The Supreme Court agreed to hear a consumer’s appeal from the Third Circuit’s ruling that his claims under the Fair Debt Collection Practices Act were time-barred despite being brought within one year of discovering the violation. The circuits have been split on whether the one-year statute of limitations under the FDCPA begins to run when an alleged violation takes place or when it is discovered. The split has caused a lot of uncertainty about potential liability under the FDCPA and, on February 26, the Supreme Court granted certiorari in a case squarely presenting the issue.

We previously reported on Kevin Rotkiske v. Paul Klemm, et al., No. 16-1668 (3d Cir. May 15, 2018). There, Kevin Rotkiske sued Paul Klemm, claiming that a judgment obtained by Klemm against Rotkiske in 2009 violated the FDCPA. However, Rotkiske did not file his FDCPA claims until 2015 – five years outside of the FDCPA’s one-year statute of limitations. In response to Klemm’s motion to dismiss, Rotkiske asserted that his FDCPA claims were timely because he did not find out about the judgment until 2014. The trial court dismissed Rotkiske’s claims and he appealed.

The Third Circuit affirmed the dismissal and held that the plain language of the statute controls. In particular, the FDCPA requires that actions for violations of the statute must be brought “within one year from the date on which the violation occurs.” 15 U.S.C. § 1692k(d). Although the language leaves no room for argument, the plaintiff’s bar has claimed over the years that the discovery rule should apply. The Fourth Circuit and the Ninth Circuit have agreed. On the other hand, the Eighth Circuit, Eleventh Circuit, and now Third Circuit have rejected this reading of the statute and have held that the one-year statute of limitations begins to run from the time of the alleged violation, not its discovery.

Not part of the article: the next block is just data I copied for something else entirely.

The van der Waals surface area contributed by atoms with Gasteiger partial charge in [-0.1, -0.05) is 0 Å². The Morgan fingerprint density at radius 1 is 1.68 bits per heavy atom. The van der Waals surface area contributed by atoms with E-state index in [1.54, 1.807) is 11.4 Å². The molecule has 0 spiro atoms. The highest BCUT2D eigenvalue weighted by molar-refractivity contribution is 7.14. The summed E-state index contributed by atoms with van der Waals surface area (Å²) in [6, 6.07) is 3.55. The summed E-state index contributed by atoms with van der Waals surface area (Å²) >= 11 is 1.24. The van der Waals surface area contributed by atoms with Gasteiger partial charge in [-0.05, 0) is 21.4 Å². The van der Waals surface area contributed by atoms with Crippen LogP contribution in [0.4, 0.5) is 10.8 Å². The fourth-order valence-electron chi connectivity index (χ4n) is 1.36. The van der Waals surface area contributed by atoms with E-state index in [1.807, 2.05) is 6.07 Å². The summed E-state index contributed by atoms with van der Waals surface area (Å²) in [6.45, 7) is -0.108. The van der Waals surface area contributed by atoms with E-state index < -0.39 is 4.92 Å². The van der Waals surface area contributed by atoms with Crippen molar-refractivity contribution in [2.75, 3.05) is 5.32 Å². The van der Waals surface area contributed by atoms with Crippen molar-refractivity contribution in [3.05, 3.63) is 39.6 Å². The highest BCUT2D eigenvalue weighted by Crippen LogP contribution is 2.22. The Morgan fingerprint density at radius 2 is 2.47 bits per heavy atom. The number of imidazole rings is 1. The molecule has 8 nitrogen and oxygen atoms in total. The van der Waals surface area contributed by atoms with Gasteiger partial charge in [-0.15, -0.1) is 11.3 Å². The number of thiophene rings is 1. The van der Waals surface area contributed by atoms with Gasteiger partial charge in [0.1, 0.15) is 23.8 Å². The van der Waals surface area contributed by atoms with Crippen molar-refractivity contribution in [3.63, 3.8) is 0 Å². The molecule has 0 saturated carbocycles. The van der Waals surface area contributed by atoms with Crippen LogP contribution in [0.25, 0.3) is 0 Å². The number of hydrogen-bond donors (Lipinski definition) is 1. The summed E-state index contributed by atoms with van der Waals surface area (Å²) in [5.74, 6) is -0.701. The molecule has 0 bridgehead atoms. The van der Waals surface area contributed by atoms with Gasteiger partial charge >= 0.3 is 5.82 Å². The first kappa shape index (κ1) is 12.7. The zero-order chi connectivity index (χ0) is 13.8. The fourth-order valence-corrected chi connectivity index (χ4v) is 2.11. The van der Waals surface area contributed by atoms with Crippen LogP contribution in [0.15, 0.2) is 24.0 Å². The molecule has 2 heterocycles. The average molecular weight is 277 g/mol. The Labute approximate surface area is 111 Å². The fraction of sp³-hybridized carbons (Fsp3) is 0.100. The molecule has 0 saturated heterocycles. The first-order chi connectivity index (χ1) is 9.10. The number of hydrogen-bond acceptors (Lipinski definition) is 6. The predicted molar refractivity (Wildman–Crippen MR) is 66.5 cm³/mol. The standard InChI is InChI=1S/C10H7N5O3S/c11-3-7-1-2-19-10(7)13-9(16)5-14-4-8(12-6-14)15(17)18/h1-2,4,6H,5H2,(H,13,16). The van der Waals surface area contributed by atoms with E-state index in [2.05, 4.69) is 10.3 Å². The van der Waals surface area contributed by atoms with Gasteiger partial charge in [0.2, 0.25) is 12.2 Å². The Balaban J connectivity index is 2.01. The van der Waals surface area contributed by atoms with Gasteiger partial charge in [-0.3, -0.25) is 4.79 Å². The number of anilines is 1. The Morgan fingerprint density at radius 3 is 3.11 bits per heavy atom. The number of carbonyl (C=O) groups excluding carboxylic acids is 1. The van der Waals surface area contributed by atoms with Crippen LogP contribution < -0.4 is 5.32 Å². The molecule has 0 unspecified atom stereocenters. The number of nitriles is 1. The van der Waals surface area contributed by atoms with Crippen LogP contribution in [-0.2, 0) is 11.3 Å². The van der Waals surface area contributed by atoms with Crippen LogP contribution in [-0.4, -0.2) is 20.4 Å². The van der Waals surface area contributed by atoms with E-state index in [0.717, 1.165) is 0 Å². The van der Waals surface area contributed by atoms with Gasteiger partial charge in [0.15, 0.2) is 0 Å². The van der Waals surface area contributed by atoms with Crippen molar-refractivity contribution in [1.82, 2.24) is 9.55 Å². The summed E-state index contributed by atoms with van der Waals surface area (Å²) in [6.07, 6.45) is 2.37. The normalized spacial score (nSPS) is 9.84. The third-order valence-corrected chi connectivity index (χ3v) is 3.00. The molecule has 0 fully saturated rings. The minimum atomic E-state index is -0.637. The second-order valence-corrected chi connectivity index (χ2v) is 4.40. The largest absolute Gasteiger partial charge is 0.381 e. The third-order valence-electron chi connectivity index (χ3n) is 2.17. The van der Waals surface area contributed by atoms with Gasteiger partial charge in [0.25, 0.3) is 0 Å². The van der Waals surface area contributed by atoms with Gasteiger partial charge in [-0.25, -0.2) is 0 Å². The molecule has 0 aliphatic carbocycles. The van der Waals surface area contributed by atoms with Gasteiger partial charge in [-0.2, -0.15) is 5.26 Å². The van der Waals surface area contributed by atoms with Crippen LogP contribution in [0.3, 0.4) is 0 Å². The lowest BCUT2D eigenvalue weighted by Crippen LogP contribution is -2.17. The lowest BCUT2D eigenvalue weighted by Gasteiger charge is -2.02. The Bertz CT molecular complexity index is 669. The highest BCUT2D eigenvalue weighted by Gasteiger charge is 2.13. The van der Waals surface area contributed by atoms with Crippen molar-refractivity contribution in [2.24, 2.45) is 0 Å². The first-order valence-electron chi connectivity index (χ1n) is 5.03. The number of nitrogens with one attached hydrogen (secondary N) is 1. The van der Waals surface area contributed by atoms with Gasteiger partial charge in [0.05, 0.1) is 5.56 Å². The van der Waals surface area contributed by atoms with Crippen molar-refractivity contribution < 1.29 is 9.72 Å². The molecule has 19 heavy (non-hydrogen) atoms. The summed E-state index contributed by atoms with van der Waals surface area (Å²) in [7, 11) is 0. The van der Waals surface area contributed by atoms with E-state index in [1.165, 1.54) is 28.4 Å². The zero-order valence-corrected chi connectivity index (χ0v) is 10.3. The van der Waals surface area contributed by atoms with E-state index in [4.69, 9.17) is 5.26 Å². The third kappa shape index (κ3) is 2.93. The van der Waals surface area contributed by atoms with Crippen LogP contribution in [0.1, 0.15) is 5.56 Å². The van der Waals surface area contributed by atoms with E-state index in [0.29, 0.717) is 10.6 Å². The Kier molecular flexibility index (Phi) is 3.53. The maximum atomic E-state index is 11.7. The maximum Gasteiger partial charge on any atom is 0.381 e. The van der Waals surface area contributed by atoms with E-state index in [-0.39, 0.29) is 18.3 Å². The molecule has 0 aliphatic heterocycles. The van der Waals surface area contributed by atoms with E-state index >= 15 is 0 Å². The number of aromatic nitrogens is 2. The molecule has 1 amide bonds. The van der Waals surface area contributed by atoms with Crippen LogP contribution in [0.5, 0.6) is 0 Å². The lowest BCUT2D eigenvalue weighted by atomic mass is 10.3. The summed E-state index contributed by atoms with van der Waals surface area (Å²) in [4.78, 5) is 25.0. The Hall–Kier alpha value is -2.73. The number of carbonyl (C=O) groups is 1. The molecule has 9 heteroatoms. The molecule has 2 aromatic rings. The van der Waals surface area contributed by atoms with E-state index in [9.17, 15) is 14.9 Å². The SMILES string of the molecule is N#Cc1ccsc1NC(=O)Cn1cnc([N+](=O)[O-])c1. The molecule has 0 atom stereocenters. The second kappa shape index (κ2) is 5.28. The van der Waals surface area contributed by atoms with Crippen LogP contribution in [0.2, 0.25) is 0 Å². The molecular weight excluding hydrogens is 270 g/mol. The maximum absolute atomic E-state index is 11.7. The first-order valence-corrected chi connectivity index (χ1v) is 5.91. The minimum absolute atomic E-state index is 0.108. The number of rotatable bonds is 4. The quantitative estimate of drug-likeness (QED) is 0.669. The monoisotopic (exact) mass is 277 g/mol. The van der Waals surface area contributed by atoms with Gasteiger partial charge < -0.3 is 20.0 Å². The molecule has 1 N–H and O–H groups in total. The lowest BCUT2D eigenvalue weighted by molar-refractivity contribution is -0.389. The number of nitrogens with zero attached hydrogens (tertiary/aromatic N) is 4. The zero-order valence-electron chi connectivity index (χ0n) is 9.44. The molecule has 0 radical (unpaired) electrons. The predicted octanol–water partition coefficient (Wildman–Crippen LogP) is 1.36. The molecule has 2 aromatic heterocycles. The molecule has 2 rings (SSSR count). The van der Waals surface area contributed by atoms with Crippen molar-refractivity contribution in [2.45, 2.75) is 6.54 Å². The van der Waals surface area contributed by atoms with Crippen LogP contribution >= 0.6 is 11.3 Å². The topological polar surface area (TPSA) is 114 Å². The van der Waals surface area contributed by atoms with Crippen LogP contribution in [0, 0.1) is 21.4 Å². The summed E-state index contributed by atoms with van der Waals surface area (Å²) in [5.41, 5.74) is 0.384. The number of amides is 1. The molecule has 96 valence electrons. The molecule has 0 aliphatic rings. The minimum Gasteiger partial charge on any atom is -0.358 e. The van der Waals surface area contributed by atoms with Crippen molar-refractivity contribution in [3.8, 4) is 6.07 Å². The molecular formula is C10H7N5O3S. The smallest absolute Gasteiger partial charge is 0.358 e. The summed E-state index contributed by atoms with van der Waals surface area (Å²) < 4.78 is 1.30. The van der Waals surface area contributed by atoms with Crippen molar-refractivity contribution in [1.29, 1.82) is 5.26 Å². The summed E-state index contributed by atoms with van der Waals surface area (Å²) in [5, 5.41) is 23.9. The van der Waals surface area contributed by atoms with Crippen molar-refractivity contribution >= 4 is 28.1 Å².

In his petition to the Supreme Court, Rotkiske argued that the result reached by the Third Circuit was unjust and “absurd.” In response, Klemm emphasized that courts could prevent any unfairness by applying the doctrine of equitable tolling in FDCPA cases involving a defendant’s fraudulent or concealed conduct which would effectively stop the statute of limitations from accruing until the violation is discovered.

It is hoped that a Supreme Court decision in this case will bring long-awaited certainty to the issue of the FDCPA’s statute of limitations.